This is probably just an anecdotal observation, but to these eyes it seems that the “United” States of America are more fractured now than at any point in our history except immediately before, during, and after the War between the States. (Just an aside, but I was going to type “Civil” War, which is perhaps the most moronic of oxymorons. How can you have a “civil” war??) I do not foresee any states seceding from the union, but philosophically the landscape does appear to have a massive gulf that separates the “progressives” from the “conservatives.” Not only is that gulf wide and deep, but the voices which identify with each side appear to be more shrill and vitriolic with each passing day. Neither side can claim very much of a moral high ground – too much of their ground is being thrown at the other side in the form of mud.

I think of Mordecai’s message to young queen Esther, “Who knows whether you have not come to the kingdom for such a time as this?” We cannot choose the epoch in which we were born, but we can certainly choose whether we are going to allow that epoch to rule our life, or whether we make every effort possible to influence the world around us.

One thing I feel very passionately about – disciples of the crucified Christ cannot afford to lower themselves to wallow in the muck and mire of the current political morass. Yes, we are to hold our convictions. Yes, we are to be “in the world.” But we cannot afford to be “of the world,” and we most certainly cannot afford to allow that world to be “in” us. Sometimes I wonder if God is not allowing this political firestorm to fester simply to test the hearts of those who claim to be his followers. The acid test would be for us to declare – by words or actions – whether we are more Democrat, Republican, Independent, or Libertarian or whether we are willing to be lifted up on the cross of Christ because we refuse to follow the ways of the world.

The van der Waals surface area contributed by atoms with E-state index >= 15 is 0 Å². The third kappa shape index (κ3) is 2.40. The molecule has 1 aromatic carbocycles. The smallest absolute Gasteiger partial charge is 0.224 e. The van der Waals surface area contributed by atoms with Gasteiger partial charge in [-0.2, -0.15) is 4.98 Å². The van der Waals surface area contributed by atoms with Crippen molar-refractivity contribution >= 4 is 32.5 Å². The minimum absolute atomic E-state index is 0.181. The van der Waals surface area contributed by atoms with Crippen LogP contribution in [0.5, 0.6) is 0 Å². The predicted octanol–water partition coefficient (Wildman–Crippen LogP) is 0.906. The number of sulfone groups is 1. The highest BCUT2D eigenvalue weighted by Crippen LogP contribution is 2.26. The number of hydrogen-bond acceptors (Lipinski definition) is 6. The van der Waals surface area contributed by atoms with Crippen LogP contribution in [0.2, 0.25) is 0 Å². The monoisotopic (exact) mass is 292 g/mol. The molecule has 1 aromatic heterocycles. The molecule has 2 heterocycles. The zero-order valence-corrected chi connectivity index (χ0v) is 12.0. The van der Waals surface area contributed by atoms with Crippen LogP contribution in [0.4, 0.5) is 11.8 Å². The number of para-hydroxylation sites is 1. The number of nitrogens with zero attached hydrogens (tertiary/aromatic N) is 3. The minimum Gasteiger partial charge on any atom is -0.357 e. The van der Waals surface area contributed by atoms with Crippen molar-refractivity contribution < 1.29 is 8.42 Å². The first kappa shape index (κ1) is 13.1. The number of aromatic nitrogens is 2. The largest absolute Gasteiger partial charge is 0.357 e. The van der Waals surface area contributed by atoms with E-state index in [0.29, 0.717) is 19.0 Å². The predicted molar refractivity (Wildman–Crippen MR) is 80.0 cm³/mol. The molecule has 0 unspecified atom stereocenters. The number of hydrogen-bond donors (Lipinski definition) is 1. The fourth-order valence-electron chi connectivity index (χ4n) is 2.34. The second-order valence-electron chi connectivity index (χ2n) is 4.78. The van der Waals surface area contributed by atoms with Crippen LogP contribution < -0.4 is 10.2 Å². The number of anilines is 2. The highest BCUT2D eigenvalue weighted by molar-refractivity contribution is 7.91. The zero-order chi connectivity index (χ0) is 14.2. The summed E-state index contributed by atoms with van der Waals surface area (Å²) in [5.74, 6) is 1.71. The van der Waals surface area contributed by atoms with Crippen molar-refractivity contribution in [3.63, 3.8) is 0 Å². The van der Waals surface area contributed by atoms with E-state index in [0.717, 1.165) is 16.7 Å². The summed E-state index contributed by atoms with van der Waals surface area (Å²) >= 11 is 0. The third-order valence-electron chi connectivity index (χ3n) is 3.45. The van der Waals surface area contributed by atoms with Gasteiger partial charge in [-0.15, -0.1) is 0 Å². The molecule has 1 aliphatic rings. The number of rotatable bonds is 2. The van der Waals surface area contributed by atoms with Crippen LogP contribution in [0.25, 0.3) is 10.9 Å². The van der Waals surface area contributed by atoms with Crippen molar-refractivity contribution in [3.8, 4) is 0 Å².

The apostles of Christ addressed virtually every issue that is causing so much hatred in the “cultural wars” of today – sexual perversion, marriage and divorce issues, just plain old progressivism vs. conservatism – you name it. But, and mark this, every discussion was framed by the question of obedience to Christ or the lord of the world. Obedience was commanded, not to some political party or philosophical orientation, but to the life and teaching of Jesus of Nazareth. Jesus himself said it – you cannot serve God and the world at the same time. At some point you have to make your “pledge of allegiance” clear and loud.

As a preacher and amateur philosopher, I am tempted to passionately address each and every issue currently on the “critical” discussion list. Occasionally, I give in to that siren call. But increasingly I am coming to the conclusion that what is needed is not my opinion (which, despite my most fervent desire, does not matter much anyway), but my obedience to the call of Christ, “. . . he who would be my disciple must take up his cross, and follow me.” In the words of Dietrich Bonhoeffer, whenever Christ calls us, his call leads us to death. Maybe not physical death (although, for Bonhoeffer, it did), but a death to this world, to worldly passions, to participation in a system that is spiritually corrupt, and corrupting, at its very core.

Maybe it’s just me, but I see the right moving further to the right, and the left moving further to the left. What I want to see, and what I think I should be able to see, is the disciple of Christ moving more to the foot of the cross. It is simply impossible to hate your enemy when you look into the eyes of the one who died for you – and for them too!

Yes, dear Christian, Jesus’s blood was shed for your sinful enemy every bit as much as for your (un)righteous self.

Let us remember that as we begin to climb Mt. Moral Superiority.

Let us ascend by climbing lower, and serving those with whom we disagree.